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Home Brew Hair pin & balun

Discussion in 'CB Antennas' started by GunSlinger338, Nov 12, 2009.

  1. GunSlinger338

    GunSlinger338 Active Member

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    anyone ever try a split driven element , hair pin match and balun on a Maco beam ???
    I have gathered all the parts to insulate , split and support the driven element
    I also have coming a Balun with side lugs by Balun designs.... should be hear in a few days


    i will post up some pics when i get it all done .. in the next few weeks



    any input would be appreciated
     

  2. Jay in the Mojave

    Jay in the Mojave Active Member

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    Hello Gen Slinger 338:

    Yes it can be done. I have converted a few of them into a Crusader 10K Beams.

    But get ready for opening a can of worms if you don't document your work correctly. That is the antenna will no dough need a few adjustments along the way. You will need to document the antenna lengths and SWR, and any changes you make to the antenna, or you will be lost in space in a heart beat. I have gotten lost many times forgetting just were I was on the beams adjustments.

    This project is best done with a crank up and tilt over tower allowing the antenna guy easy and safe access to the antenna.

    Scaling the Yagi Beam Antennas shown in the ARRL Antenna Book for your frequency and lengths is a good place for a new beam design. There are lots of beam web sites and such out there.

    Once the beam is dialed in it will be well worth the effort to have a really efficient matching design.

    Good luck!

    Jay in the Mojave


     
  3. W5LZ

    W5LZ Crotchety Old Bastard

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    As Jay said, yes it can be done. The one question I have is why you'd want to do that, other than just wanting to do that? I can't say I've ever heard of any huge differences in performance using a 'hair-pin' match, but then I really haven't paid that much attention.
    You can 'optimize' anything to some extent. That optimization means lots of work for very little improvement in most cases, sort of. But if you enjoy doing this kind'a stuff, then who cares, do it!
    - 'Doc
     
  4. wavrider

    wavrider W9WDX Amateur Radio Club Member

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    I just put a three element up yesterday at two wave lengths in height for 10/11 meters.

    Used an old mosley beam as a starter, split element driver with a 1:1 balun at the feed point.

    Used the standard dipole formula for the driven element and then 10% bigger for the reflector and 10% smaller for the director.

    the three element went together very well and gives a broad bandwidth according to the mfj analyzer, 2:1 at 26.300 to 28.800.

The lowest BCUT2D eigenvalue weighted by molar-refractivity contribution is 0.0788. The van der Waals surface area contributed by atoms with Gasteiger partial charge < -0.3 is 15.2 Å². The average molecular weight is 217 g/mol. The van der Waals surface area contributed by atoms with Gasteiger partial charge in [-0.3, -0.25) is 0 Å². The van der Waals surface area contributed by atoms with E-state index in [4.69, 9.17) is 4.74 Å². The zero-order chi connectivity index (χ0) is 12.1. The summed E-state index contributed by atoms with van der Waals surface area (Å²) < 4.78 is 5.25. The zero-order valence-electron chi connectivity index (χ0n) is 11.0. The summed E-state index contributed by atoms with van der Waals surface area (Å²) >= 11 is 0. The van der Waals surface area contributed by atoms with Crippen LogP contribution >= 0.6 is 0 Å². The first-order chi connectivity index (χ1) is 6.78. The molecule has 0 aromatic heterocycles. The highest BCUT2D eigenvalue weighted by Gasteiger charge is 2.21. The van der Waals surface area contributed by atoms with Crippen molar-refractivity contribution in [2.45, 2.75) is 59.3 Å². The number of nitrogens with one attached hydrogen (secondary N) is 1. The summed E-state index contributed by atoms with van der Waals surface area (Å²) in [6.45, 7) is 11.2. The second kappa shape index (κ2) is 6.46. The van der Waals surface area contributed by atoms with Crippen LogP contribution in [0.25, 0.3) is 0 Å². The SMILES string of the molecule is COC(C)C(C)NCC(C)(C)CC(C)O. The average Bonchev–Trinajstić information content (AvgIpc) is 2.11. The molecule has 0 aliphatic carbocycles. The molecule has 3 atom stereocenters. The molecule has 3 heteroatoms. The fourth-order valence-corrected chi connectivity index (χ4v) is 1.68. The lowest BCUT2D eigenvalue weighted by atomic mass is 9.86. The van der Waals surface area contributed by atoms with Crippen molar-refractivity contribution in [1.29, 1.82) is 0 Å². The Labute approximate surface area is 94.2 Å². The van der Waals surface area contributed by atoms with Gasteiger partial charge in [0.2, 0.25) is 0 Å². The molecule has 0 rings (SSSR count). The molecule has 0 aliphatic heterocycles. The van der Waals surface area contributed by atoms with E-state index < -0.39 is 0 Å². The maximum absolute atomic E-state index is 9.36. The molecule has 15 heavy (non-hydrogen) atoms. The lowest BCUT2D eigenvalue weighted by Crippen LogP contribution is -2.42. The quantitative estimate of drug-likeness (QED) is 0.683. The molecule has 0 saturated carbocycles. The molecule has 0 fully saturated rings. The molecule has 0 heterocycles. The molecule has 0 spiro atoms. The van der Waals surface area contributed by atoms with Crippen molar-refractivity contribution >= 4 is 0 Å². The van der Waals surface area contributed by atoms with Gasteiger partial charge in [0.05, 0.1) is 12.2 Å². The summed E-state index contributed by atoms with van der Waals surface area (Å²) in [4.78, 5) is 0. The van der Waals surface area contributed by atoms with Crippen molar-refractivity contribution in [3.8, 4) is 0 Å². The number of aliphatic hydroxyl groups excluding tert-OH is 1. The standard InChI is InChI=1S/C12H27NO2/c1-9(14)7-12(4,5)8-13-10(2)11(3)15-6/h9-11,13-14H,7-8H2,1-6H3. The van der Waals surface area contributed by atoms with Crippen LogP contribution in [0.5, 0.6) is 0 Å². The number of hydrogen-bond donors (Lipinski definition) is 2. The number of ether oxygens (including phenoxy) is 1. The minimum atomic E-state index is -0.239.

The F/B Seems to be roughly 24 DB and forward gain is better than expected.

    Used .15 WL spacing from driven to reflector and .12 from driven to first director, standard 65" and 56" respectively.

    Build the beam with all elements in place then tune the driven for lowest SWR at desired freq, then re adjust the reflector and director for the 10% diference in lenght then re-check VSWR.

    This is old school practice and as stated before it does take patience to get it correct.

    Once correct you will be amazed at the side null of the beam as no lousy matching gamma to deter the beam pattern.

    Side nulls fall off the chart when at a 90 degree angle from recieving station.

    The balun, reccomend a CURRENT type to force equal amounts of currnet into each leg of the dipole/driven element for equal distribution of current.

    Also keep into consideration the balun current rating, I used a 2KW but it is rated in SSB, if you are an AM user suggest you go four times the rating on the balun as to the amount of watts you intend to use so there will not be any heat problems at the feed point balun.

    Use some type of sealant on the conections at the dipole, I use liquid electrical tape as it seals everything.

    I have not found any baluns that are 100% weather proof no matter what they are advertised as so pay attention to water proofing the balun also.

    Antennas are alot of fun to build and experiment with, good luck with your yagi experiment and let us know how it turns out.

    73's
     
  5. Captain Kilowatt

    Captain Kilowatt Professional Amateur
    Staff Member

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    I built a six element beam for 6m and used a hairpin match. It was super easy to match once I realized that the driver element has to be a bit shorter than the standard formula would dictate due to the length of the hairpin.I used a 1/2 wave coaxial 4:1 balun at the feedpoint and the SWR was perfect at the design frequency of 50.125 MHz.

    Waverider,I suspect you are seeing such a broad bandwidth with your antenna because of the 10% differance in lengths of the reflector and director. The standard to follow is 5% not 10. This will result in slightly more gain but slightly narrower bandwidth.
     
  6. wavrider

    wavrider W9WDX Amateur Radio Club Member

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    Yes you are correct on standard being 5% verses the 10% I used in the yagi I built.

    The goal was bandwidth with directivity.